China. Now that’s a country with which there’s a long history. For all the loud noises about historical relationships and long-standing friendships, when Sri Lanka was struggling to rise from the morass of an unnecessary war facilitated if not orchestrated by India, it was neither India nor the USA that offered help. It was China.

Did I hear someone whine, ‘But China has a history of opaque agreements and there’s a Chinese debt-trap!’? The original and most pernicious debt-trap was manufactured under orders from and the supervision of the USA. That’s how we got the IMF and World Bank, remember? As for the opaque, what’s more dense than the claims about non-existent weapons of mass destruction, the search for which ‘compelled’ the USA and her allies to bomb Iraq into the Middle Ages?  

Does any of this justify capitulation to China? Of course not, but let’s keep some perspective here. China is a reality. India is a reality. The USA is in decline (and that’s NOT thanks to Donald Trump — we’ve heard that lame excuse!) but is still an armed-to-the-teeth arm-twister.

It’s all about pounds of flesh. Well, it’s not pound-for-pound exactly, the terms of exchange/dependency are usually titled heavily in favor of the supposed Good Samaritan. That has been the story for decades: the political economy of ‘assistance.’

It would be foolish to believe that any of these countries truly want to help Sri Lanka. China loves China, India loves India, the USA loves the USA and all these countries want Sri Lanka to love them. It’s like saying ‘It’s not that I love Sri Lanka less, but I love India more (or the USA or China as the case may be). Actually, such things are not said. Neither are they implied. They are apparent in the outcomes.

Would any of these countries want Sri Lanka to be truly independent, or let’s say ‘less  dependent’? They talk of trade and that’s not necessarily a bad thing. They don’t talk about setting up our own factories, developing our own manufacturing operations, moving away from an industrialization that’s nothing more than glorified assembly. They talk of loans and less about investments; they do not recommend that Sri Lanka strengthen herself by creating development banks (they, instead, want Sri Lanka to privatize the state banks). The USA, for example, will toss free market theories that are an affront to intellect and are not borne by history, but will not tell us the following: China’s surge has a lot to do with communes, Japan’s rise had a lot to do with common property and as for the so-called Asian Tigers, the state played and still plays a crucial role.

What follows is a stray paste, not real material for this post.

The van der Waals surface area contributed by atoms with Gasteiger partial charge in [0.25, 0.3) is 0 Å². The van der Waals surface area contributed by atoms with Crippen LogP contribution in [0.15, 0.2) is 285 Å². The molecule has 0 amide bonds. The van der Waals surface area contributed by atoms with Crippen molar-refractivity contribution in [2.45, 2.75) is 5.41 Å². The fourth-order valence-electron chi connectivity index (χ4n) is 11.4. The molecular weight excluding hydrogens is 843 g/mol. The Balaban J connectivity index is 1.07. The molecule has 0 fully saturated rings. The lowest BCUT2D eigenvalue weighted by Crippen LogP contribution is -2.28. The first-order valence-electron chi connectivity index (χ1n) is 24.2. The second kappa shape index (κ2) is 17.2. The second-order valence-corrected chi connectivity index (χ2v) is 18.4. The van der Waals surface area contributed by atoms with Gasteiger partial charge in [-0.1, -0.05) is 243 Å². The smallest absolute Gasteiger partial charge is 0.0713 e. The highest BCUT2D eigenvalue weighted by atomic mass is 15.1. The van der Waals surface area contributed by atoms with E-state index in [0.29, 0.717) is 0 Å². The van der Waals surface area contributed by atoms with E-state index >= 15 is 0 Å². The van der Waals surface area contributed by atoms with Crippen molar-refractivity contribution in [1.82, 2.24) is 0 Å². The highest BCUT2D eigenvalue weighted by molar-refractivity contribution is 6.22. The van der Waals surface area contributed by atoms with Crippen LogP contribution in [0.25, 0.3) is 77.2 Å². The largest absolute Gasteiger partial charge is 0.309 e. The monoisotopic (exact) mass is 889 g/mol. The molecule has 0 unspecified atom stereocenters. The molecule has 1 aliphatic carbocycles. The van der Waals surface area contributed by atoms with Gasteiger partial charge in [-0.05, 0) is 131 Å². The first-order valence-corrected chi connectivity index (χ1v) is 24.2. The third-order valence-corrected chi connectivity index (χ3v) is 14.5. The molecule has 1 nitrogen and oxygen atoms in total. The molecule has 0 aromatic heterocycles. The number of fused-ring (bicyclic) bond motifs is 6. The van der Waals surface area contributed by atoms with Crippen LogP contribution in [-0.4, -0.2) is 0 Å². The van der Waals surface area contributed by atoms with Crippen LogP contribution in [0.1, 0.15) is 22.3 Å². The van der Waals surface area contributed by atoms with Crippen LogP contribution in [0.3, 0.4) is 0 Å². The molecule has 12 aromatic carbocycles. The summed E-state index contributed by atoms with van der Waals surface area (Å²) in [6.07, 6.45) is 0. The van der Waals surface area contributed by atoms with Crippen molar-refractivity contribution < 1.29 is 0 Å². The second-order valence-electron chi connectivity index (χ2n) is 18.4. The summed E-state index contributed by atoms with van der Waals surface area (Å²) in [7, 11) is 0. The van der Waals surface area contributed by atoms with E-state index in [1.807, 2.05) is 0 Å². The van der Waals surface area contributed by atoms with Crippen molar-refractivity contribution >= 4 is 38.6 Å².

If it is Sri Lanka First, then domestically it has to be about true domestic industrialization first, food security first and constitutional amendment that is with, by and for Sri Lankans first and last.

In terms of relations with the big names in the international community here are some key areas: Indian Ocean as a Peace Zone (first proposed by Sri Lanka), doing nothing to jeopardize India’s security concerns, investments as opposed to loans/grants, no-thanks to all offers by countries struggling to become democracies (like the USA) and countries who need wars like they need to breathe (like the USA) to help Sri Lanka become a better functioning democracy.

Sri Lanka First. Nice idea. First and last, it has to be grounded. For that, we need the land to be ours. In every sense of the word. Now that’s something Admiral (Rtd) Jayanath Colombage can work on.

This article was first published in the DAILY MIRROR (October 29, 2020)

Latest news

Related news